So let's assume you have all of these issues squared away and are the proud owner of a growing portfolio of accounts. Now you can start to use that asset to raise some capital!
Before you do anything else, though, take a look at these general guidelines that will help you get a better picture of what is going on when the selling occurs:
Do you qualify? Don't bother trying to pump any cash from your portfolio before you have at least two dozen accounts or so. Make sure that your accounts are making at least $1000 every month as well. You will be hard pressed to find anyone who would want to buy residuals less than this.
Performing a buyout: When you perform an 100% upfront buyout, you'll get about 12 to 20 times the monthly worth of the accounts that you're selling. This is a rough estimate, but adjust your expectations accordingly.
Performing an earn-out: Basically, this is the same as a buyout, except you get less upfront. Some of the money is upfront, and the rest is sent to you in increments with the stipulation that your accounts don't get canceled and that they continue brining in a certain amount of money. This will yield you more than a buyout in the long run—about 20 to 24 times your monthly income.
Performing a secure buyout: Let's say you have a significantly-sized portfolio and you only want to sell some of your residuals. You can sell some of those accounts, and then use your others as collateral essentially to guarantee against any cancellations. This means less risk for the processor, so they are usually willing to pay more.
Getting a loan: Maybe you just need to borrow some liquid cash and use your residuals as a guarantee. Most ISOs can do this for you. Usually, you can borrow anywhere from a few months to up to a year's worth of residuals. The terms will vary depending on your partner company. Since of course your merchant services ISO will be interested in minimizing risk, just show that you are using the funds to grow, and you'll have a better chance at getting the deal you want. Your ISO will also usually offer better terms than outside lenders.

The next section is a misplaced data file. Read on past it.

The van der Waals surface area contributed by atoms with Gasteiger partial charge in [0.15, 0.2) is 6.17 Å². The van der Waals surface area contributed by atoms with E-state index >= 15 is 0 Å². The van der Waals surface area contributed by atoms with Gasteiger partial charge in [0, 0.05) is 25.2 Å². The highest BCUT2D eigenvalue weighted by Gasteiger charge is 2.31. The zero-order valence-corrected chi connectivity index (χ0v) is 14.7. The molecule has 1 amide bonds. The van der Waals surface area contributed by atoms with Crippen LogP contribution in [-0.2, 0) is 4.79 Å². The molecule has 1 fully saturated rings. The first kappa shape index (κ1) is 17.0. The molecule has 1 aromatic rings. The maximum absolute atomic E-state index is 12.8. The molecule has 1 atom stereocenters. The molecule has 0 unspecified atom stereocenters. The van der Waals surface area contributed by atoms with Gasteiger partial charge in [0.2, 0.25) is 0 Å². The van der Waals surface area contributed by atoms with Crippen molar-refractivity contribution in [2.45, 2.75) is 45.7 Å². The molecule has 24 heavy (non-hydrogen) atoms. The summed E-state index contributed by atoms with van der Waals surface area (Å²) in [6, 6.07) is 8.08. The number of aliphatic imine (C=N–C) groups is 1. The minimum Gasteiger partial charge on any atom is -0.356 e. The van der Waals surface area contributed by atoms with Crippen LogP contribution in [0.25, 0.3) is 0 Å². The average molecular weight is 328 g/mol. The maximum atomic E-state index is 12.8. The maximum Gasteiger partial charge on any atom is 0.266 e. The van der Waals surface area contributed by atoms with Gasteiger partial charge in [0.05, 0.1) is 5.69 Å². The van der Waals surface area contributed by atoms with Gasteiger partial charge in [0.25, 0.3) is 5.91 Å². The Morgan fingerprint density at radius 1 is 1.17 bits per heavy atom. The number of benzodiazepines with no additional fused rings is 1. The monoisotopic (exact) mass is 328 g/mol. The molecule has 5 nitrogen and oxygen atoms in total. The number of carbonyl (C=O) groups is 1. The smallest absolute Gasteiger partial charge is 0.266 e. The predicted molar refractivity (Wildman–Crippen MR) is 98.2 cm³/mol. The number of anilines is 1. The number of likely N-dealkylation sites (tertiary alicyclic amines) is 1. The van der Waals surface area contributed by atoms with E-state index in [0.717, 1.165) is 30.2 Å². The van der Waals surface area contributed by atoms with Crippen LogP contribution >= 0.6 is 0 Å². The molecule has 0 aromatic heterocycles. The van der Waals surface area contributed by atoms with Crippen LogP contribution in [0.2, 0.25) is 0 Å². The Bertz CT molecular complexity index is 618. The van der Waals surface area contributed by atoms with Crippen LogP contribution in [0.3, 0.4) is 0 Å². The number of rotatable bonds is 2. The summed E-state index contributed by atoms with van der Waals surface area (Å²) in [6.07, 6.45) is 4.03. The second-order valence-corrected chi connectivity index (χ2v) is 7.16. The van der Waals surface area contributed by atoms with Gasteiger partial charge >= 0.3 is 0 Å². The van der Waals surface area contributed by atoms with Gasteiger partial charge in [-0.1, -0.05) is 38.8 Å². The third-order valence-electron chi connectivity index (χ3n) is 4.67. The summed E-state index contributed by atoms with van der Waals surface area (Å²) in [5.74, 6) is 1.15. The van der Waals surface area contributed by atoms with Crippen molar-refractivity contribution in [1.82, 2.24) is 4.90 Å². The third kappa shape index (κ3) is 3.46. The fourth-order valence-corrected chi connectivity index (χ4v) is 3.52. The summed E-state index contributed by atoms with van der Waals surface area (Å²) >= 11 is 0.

Did this article help you learn more about how to turn your portfolio into a machine that pumps out capital? Do you have a portfolio that you're looking to use right now for these sorts of purposes? Contact us and we'll show you the way.
Article by Shaw Merchant Group
Thursday, March 05 2020
Tuesday, February 25 2020
In this industry, you will often hear the words “merchant services agents,” “Member Service Providers,” and “Independent Sales Organizations” used in a similar context, as if all three of these things are the same. The truth is that these terms actually refer to distinct roles in the credit card processing business. If this seems confusing to you, don't worry; all of these terms will be explained in this article, as well as their relationships to the credit card associations. We will also go over how you might go about becoming a merchant services ISO or an MSP.
After we've sorted all of that out, we'll go over what the advantages and disadvantages are of working in the industry as each of these roles. Getting an idea ahead of time of what each of these entails will hopefully save you from making a lot of mistakes early on in your business ventures.
What Every Term Means - First of all, let's get everything perfectly clear by defining the terms that we've mentioned so far:
ISO (Independent Sales Organization) – This is basically the credit card processor, the company that serves as the middle man between the credit card companies and the merchant. It will often provide terminals to the merchants, as well as tech support, training, and customer service. Another common term for this is “merchant service company.”